L/C, short for “Letter of Credit”, is a contractual payment instrument that guarantees the importer’s payment to the exporter when the exporter ships the goods to the importer in conformity with the terms and conditions in the sales contract and presents the required export documents to the advising bank.
Although Letter of Credit is a costly and arduous method of payment compared to other payment terms, it’s a commonly used one in international trade. It is preferred especially between the parties who don’t know each other, don’t trust each other, don’t have a business background or when the goods in question are of high value. In such a case, it’s the only payment method that protects both parties from a failure of transaction.
If the exporter doesn’t fulfill its obligations to the importer to ship the goods under the agreed conditions, it is not paid. The importer, on the other hand, cannot withdraw the goods from the customs if it doesn’t make the payment. Furthermore, depending on the type of Letter of Credit (for example; in the case that it is a confirmed L/C); if the exporter has fulfilled its obligations and presents the required documents to the beneficiary or confirming bank, it is paid howsoever.
Parties involved in L/C
Applicant: An applicant is the importer that wants to buy from the exporter. It requests its bank to issue a letter of credit.
Issuing bank: Issuing bank is the importer’s bank that issues the letter of credit on the importer’s behalf.
Beneficiary: Beneficiary is the exporter that receives the payment.
Advising Bank: Advising bank, also known as notifying bank, is the exporter’s bank that notifies the exporter (beneficiary) that an L/C has been opened by the issuing bank (importer’s bank).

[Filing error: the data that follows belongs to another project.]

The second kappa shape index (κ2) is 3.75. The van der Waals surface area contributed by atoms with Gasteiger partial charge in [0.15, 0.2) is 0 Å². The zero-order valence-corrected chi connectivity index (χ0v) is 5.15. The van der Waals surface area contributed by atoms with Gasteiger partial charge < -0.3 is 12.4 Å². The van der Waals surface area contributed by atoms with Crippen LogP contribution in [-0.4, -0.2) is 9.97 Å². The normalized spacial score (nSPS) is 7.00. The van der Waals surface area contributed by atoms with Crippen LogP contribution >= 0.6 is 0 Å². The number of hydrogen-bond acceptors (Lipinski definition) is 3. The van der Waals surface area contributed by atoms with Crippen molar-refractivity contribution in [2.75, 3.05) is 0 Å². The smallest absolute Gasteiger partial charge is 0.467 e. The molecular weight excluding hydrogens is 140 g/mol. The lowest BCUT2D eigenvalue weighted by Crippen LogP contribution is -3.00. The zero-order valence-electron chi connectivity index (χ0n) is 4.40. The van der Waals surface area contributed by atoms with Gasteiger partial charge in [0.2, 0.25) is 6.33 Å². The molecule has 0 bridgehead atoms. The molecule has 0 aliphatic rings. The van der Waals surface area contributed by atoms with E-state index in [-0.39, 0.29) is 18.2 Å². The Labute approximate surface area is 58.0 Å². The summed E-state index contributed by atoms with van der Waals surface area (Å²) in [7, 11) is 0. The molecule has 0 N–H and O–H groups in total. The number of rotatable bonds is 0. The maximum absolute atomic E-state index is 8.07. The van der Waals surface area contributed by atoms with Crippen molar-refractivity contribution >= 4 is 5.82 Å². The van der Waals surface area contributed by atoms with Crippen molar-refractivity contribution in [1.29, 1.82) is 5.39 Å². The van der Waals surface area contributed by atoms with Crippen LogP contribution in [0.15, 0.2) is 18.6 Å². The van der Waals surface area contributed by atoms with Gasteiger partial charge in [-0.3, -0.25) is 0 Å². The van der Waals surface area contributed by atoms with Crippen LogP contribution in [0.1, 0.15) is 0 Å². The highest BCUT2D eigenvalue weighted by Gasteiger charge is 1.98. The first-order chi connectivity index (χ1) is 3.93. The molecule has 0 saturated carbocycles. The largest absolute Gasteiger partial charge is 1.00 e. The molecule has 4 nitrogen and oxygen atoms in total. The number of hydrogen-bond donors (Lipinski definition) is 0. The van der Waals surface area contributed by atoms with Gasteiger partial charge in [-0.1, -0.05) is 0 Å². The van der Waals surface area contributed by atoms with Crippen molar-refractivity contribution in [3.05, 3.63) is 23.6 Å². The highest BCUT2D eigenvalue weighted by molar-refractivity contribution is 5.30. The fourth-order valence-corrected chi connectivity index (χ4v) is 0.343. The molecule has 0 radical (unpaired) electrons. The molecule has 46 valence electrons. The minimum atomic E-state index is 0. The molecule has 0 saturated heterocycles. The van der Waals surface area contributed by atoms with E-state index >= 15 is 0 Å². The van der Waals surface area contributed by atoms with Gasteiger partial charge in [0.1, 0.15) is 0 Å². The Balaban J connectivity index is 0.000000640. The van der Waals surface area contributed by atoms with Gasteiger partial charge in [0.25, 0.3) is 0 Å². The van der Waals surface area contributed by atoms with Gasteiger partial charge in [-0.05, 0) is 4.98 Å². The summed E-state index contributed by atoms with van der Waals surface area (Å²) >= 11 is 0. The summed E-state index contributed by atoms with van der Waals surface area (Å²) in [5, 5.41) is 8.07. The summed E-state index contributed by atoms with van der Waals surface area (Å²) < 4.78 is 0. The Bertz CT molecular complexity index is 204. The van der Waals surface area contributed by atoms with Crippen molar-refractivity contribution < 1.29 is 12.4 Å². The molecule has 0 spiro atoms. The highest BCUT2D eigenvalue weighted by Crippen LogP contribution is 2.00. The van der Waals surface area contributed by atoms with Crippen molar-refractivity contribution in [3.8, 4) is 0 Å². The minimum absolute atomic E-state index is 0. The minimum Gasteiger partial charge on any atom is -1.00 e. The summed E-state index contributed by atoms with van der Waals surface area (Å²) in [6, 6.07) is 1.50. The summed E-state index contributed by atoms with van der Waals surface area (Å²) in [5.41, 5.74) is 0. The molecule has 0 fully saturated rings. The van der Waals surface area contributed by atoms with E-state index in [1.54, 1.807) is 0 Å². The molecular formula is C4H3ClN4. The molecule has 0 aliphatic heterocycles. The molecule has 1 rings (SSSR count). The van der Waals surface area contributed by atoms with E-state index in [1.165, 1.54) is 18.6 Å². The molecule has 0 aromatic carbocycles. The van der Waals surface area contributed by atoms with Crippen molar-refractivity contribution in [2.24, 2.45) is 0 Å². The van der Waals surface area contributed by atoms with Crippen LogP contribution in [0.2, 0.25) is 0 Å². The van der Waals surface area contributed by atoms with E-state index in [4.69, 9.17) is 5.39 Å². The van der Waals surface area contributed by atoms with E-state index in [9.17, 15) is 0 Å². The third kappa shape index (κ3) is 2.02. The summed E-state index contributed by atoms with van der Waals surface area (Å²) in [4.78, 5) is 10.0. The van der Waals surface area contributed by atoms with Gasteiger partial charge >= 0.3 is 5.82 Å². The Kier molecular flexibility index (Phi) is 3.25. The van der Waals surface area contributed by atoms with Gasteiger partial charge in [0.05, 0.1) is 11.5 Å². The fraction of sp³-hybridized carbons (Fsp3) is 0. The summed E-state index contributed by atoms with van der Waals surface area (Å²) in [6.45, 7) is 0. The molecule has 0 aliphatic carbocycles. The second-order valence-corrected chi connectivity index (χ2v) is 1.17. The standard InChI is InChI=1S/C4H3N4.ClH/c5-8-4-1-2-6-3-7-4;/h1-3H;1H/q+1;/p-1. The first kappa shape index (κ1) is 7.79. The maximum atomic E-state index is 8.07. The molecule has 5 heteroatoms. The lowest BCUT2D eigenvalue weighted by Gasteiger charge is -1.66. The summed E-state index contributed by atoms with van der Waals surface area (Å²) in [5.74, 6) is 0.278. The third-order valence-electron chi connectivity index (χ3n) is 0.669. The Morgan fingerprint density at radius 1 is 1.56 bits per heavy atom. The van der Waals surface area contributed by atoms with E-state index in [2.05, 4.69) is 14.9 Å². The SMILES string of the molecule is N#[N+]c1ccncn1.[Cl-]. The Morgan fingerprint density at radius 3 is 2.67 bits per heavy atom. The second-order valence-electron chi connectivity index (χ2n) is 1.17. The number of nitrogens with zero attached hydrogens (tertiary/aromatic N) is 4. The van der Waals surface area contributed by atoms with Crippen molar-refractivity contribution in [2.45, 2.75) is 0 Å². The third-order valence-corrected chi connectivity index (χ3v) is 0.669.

Confirming Bank: In the case that the letter of credit is confirmed, the confirming bank is responsible to add its confirmation to the L/C in question.
Reimbursing Bank: If the amount is paid by a third bank to the confirming bank on behalf of the issuing bank, the third bank here is called the reimbursing bank.
Types Of Letter of Credit
- Irrevocable L/C
- Confirmed L/C
- Unconfirmed L/C
- L/C At Sight
- Deferred L/C
- Transferable L/C
- Back to Back L/C
- Standby L/C
- Red Clause L/C
- Green Clause L/C
- Revolving L/C
How Letter of Credit Works
Letter of Credit Process in 8 Steps
The parties sign a contract agreeing on a certain type of L/C as a payment method.
The importer (applicant) goes to its bank (issuing bank) and applies for issuing an L/C with a list of terms and conditions.
The issuing bank sends the L/C to the exporter’s bank (advising bank).
The advising bank checks and verifies the authenticity of the L/C and notifies the exporter.
After receiving the L/C, the exporter verifies it, makes the goods ready for export and ships them to the importer. When the exporter collects the required documents including B/L, it presents them to the advising bank.
Advising bank checks the authenticity of the submitted documents and forwards them to the issuing bank (If it’s a confirmed L/C, the advising/confirming bank makes the payment at that moment).
Once the issuing bank gets the documents, it checks them again. Upon verification of the documents, the issuing bank reimburses the money to the advising bank to be released to the exporter.
Upon receipt of the funds, the issuing bank releases the documents to the importer so it can clear the goods at the customs.
In an L/C process you have to do the work right. Study the documents, terms and conditions. Otherwise it’ll be difficult to make up for the documentation and operation process. Besides, you’ll have to pay for a number of compensation, demurrage and penalties.
Take some time to peruse the contract and letter of credit. If you are not experienced in working L/C don’t hesitate to work with your bank during the process closely.